「新しい家族」 (Atarashī kazoku)
“New Family”

Fumetsu no Anata e reaches its anime halfway point with a remarkably eventful episode. Pretty much every major thread that’s run through the series ran through this week’s ep, and the plot was advanced on multiple fronts. Mostly it centered around what’s indisputably the core relationship in the series at this point, Fushi and Gugu – monster brothers who aren’t monsters at all, and whose bond deepens with every obstacle life throws at them. I’m a sucker for sibling relationship stories in anime (not the Oreimo kind, obviously) and even if these two aren’t even the same species, never mind related by blood, theirs is one of the most winning in many a season.

If we know anything about Gugu, we know that he’s basically impossible to intimidate – he feels fear but basically ignores it. That, and that he’s immensely loyal to those he cares about. Whether he’d be such a brave boy if his accident hadn’t caused him to value his life so cheaply we’ll never know, but I don’t think it matters that much. Simply put there’s no effing way Gugu is going to run off and let Fushi deal with the creature attacking him – even if Joann-Fushi threatens to bite him.

Gugu remembers what Pioran said – that the creature that attacked Fushi in the woods seemed like a tree monster of some kind. Fire and liquor are an explosive combination and Gugu is smart enough to make the connection, but after being whacked across the forest he pukes up all the firewater in his gut. That means swallowing his pride so he can swallow more likker, so Gugu heads back to the Booze Man’s house. Unfortunately the liquor is leaking into his system somewhere, which leads to some interesting twists when Rean’s family turns out to have come to collect her. A more badass confession you’ll never see (“Deal with it”) – too bad it didn’t seem to take.

Rean’s first world problems never really get past the poor little rich girl level, but they’re not really supposed to. Her folks aren’t even awful, just kind of unhinged from the reality of their daughter’s life in the way wealthy folks actually often are. Pioran is irritated enough with them not to let them walk out the door, knowing what’s likely going to happen (Rean turning up again like a bad penny) if they do, but events of greater urgency await in the woods. By the time Gugu gets back (and sobers up) though, Fushi is nowhere to be found – just something that looks like Oniguma but isn’t.

Gugu does what Gugu does – punch above his weight. And a tree being weak against fire hardly comes as a surprise. When it’s all said and done, Fushi returns to whence he began – a rock – until his creator unleashes him again, But he’s not happy with Fushi’s progress, clearly. The monsters have a name (because he gave them one), Nokkers. And the Nokkers plan to destroy the world, which Fushi seems to be the key to preventing. He urges but does not compel Fushi to leave, on the grounds that it’s by moving and associating with new beings that he grows stronger. But Fushi’s loyalty to Gugu has grown fierce, and he refuses. The creator offers him the choice to stay, but does so in rather ominous terms.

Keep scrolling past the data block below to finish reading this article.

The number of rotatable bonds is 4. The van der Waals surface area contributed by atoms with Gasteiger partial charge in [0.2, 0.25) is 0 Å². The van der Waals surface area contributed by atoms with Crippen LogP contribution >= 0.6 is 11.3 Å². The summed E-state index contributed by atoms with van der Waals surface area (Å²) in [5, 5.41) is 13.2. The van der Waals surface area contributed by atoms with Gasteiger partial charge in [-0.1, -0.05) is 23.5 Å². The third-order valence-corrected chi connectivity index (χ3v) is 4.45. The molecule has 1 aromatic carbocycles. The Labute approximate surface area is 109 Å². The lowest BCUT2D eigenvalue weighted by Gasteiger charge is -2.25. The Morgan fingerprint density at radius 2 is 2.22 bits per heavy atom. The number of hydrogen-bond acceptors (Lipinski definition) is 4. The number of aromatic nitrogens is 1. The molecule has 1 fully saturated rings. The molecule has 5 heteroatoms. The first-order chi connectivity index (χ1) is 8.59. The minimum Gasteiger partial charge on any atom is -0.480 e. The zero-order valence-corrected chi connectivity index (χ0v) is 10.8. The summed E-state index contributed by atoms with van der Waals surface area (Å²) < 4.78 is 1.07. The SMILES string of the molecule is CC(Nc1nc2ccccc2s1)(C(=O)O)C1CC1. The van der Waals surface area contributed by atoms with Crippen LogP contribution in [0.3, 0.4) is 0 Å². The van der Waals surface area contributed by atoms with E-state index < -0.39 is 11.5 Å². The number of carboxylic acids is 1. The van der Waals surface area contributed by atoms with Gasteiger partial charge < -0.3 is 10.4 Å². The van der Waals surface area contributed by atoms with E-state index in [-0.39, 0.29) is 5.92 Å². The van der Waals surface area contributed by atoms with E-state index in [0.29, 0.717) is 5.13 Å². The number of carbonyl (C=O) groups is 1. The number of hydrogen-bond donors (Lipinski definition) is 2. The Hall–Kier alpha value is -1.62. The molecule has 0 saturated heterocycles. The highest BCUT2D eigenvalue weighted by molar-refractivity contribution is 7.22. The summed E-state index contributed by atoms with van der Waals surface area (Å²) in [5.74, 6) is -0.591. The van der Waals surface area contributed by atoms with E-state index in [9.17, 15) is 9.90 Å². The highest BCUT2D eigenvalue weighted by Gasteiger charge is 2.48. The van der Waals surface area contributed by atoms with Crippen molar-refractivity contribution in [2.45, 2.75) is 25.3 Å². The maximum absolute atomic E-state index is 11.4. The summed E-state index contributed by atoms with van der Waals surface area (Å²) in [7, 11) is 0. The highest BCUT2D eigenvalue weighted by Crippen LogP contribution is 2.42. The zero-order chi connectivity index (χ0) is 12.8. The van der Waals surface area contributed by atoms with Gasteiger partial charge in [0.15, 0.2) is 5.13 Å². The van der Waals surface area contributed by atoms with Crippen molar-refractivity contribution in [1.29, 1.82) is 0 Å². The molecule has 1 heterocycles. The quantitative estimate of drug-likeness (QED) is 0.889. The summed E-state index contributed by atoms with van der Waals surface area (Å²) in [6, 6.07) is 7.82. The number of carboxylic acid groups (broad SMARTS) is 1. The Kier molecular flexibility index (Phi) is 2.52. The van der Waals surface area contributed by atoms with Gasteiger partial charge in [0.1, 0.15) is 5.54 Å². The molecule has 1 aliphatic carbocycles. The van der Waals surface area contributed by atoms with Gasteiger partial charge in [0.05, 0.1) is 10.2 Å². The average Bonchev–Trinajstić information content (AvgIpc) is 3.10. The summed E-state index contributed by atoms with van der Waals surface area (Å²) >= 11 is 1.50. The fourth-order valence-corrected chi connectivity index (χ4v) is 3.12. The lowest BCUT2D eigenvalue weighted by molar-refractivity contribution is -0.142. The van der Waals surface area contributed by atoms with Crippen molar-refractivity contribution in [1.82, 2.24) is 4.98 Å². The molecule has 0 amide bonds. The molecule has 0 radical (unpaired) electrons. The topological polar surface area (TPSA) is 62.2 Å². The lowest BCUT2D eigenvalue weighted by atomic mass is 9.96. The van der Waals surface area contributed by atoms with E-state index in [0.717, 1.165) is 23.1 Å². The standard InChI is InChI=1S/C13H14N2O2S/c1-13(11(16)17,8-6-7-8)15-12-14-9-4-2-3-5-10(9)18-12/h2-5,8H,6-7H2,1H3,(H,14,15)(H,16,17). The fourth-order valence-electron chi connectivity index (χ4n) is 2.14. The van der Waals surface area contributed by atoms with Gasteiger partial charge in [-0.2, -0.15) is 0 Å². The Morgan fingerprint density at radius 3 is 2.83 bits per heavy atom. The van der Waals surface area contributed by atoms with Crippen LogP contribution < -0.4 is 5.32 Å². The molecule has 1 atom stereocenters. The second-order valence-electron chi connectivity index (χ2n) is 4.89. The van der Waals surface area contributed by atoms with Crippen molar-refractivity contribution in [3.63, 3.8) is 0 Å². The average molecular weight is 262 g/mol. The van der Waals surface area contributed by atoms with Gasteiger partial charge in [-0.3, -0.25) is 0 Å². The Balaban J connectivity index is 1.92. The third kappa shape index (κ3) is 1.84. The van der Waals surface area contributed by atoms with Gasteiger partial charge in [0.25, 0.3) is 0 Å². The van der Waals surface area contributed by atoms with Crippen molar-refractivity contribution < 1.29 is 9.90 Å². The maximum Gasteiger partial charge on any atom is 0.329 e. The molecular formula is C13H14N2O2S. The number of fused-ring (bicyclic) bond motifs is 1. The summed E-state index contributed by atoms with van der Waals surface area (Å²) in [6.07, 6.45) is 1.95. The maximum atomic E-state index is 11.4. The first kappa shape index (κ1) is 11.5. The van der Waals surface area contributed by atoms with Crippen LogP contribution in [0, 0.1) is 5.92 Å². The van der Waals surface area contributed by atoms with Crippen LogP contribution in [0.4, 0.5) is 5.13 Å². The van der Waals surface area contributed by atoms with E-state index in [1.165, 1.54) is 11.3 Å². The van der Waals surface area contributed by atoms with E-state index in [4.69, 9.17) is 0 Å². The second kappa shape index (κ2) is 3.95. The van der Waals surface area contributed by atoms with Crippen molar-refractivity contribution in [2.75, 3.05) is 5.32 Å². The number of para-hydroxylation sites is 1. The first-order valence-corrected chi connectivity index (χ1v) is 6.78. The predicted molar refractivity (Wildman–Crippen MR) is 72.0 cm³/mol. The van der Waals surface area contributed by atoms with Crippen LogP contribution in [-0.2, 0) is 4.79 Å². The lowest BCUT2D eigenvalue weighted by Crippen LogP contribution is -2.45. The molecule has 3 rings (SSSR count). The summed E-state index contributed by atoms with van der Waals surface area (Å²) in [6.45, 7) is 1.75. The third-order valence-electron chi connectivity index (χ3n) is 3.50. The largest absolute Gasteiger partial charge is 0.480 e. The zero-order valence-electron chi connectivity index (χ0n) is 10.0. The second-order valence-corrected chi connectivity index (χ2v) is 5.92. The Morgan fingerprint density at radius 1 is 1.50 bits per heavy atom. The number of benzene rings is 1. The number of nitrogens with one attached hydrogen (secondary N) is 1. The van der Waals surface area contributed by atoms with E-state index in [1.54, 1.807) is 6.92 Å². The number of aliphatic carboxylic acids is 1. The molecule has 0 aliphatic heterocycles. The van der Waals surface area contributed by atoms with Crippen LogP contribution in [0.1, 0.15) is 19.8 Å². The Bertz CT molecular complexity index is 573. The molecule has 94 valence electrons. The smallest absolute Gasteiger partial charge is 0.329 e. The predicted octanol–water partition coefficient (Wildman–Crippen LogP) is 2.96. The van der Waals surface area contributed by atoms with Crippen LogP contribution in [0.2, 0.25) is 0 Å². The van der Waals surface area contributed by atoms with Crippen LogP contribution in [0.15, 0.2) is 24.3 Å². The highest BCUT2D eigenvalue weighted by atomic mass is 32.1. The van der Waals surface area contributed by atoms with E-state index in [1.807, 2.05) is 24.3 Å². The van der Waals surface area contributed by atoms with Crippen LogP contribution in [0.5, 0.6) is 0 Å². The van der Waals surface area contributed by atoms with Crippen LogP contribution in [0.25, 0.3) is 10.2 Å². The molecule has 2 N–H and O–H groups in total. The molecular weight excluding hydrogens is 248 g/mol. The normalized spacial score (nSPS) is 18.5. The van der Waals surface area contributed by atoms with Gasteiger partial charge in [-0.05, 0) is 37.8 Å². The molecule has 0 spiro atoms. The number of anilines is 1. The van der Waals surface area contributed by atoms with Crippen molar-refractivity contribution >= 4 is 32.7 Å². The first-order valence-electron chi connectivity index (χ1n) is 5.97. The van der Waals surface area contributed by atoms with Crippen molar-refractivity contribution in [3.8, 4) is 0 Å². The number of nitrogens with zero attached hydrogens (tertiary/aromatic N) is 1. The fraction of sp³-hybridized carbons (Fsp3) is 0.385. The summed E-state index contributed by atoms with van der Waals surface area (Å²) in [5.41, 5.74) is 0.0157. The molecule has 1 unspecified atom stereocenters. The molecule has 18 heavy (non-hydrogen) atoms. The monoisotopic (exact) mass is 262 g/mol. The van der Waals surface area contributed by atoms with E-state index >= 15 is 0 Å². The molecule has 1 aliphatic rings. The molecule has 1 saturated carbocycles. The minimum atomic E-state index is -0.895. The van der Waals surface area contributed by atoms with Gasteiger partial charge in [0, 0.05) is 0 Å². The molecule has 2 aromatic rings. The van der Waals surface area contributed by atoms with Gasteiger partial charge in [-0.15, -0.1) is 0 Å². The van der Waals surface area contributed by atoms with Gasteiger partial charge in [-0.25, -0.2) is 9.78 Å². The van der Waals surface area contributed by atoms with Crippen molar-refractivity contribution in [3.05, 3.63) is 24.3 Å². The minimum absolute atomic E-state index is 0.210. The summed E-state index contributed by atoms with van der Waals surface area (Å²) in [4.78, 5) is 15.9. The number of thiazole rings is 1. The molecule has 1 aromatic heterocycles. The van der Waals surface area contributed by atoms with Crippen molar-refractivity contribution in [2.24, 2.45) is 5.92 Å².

That leads up to… four years in the future, I timeskip that took me by surprise on first reading. Gugu is seriously buffed out, Rean is still dropping by the shop, and Fushi has now successfully learned to cook. The headline here, certainly, is that Fushi has aged four years – he has stubble now. And if there was anything that foreshadowed this possibility I don’t remember seeing it. It’s a game changer of course, and the more one thinks about it the more profound and vexing the implications seem to be. Fortunately, Fumetsu no Anata e isn’t the sort of series that makes you suffer through interminable waits for things to happen – there’s always forward progress with this story, and answers to go along with the new questions it brings.




  1. In my opinion this arc is noticeably better than the first. The bond with Gugu and the other characters is really earned and well developed while in the Spirit Bear arc Fushi felt more like a guest in another story. It was not bad, but it ended up putting the unique theme of bonding in a backseat compared to the tragedy of the characters. People can certainly bond in terrible situations, but i don’t feel that the connection between Fushi and March was earned or at least not to the level many thinks of.

    1. Agreed, and I certainly hope that Fushi continues to be involved instead of being a mere bystander that only went along with others were doing in the early episodes.
      Looks like both Gugu and him are now able to handle themselves well as adults, so I‘m not too worried, though they‘ll probably have to go separate ways soon.

      1. Was that that the whole point though?
        Fushi wasn’t developed enough to act on their own yet. They had to be dragged along to all the time.

        Sure, it made for a weaker story but it made sense to me.

        1. I think that part is true. Fushi was basically an infant emotionally and intellectually, so it did make sense. But that’s why that arc desperately needed a strong lead like Gugu, and a more compelling premise like this one.

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